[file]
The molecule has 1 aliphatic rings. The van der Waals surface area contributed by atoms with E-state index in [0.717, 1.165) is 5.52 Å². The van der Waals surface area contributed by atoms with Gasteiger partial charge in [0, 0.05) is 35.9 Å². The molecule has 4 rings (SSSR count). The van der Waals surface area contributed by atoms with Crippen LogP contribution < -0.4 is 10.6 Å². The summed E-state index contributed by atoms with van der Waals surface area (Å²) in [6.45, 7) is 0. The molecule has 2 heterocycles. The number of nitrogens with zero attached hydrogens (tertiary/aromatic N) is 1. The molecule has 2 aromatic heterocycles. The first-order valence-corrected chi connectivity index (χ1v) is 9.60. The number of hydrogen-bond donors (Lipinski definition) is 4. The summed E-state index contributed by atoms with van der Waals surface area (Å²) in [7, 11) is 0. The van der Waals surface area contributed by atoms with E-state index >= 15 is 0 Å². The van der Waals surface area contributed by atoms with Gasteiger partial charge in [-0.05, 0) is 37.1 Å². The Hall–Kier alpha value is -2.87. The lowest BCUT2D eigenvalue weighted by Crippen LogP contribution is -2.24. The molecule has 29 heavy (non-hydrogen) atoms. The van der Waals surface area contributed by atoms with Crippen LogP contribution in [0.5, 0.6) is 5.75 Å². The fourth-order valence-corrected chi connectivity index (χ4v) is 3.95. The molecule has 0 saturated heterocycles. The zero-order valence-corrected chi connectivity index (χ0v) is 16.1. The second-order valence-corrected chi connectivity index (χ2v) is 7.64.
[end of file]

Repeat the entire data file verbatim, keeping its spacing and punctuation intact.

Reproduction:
The molecule has 1 aliphatic rings. The van der Waals surface area contributed by atoms with E-state index in [0.717, 1.165) is 5.52 Å². The van der Waals surface area contributed by atoms with Gasteiger partial charge in [0, 0.05) is 35.9 Å². The molecule has 4 rings (SSSR count). The van der Waals surface area contributed by atoms with Crippen LogP contribution < -0.4 is 10.6 Å². The summed E-state index contributed by atoms with van der Waals surface area (Å²) in [6.45, 7) is 0. The molecule has 2 heterocycles. The number of nitrogens with zero attached hydrogens (tertiary/aromatic N) is 1. The molecule has 2 aromatic heterocycles. The first-order valence-corrected chi connectivity index (χ1v) is 9.60. The number of hydrogen-bond donors (Lipinski definition) is 4. The summed E-state index contributed by atoms with van der Waals surface area (Å²) in [7, 11) is 0. The van der Waals surface area contributed by atoms with E-state index >= 15 is 0 Å². The van der Waals surface area contributed by atoms with Gasteiger partial charge in [-0.05, 0) is 37.1 Å². The Hall–Kier alpha value is -2.87. The lowest BCUT2D eigenvalue weighted by Crippen LogP contribution is -2.24. The molecule has 29 heavy (non-hydrogen) atoms. The van der Waals surface area contributed by atoms with Crippen LogP contribution in [0.5, 0.6) is 5.75 Å². The fourth-order valence-corrected chi connectivity index (χ4v) is 3.95. The molecule has 0 saturated heterocycles. The zero-order valence-corrected chi connectivity index (χ0v) is 16.1. The second-order valence-corrected chi connectivity index (χ2v) is 7.64.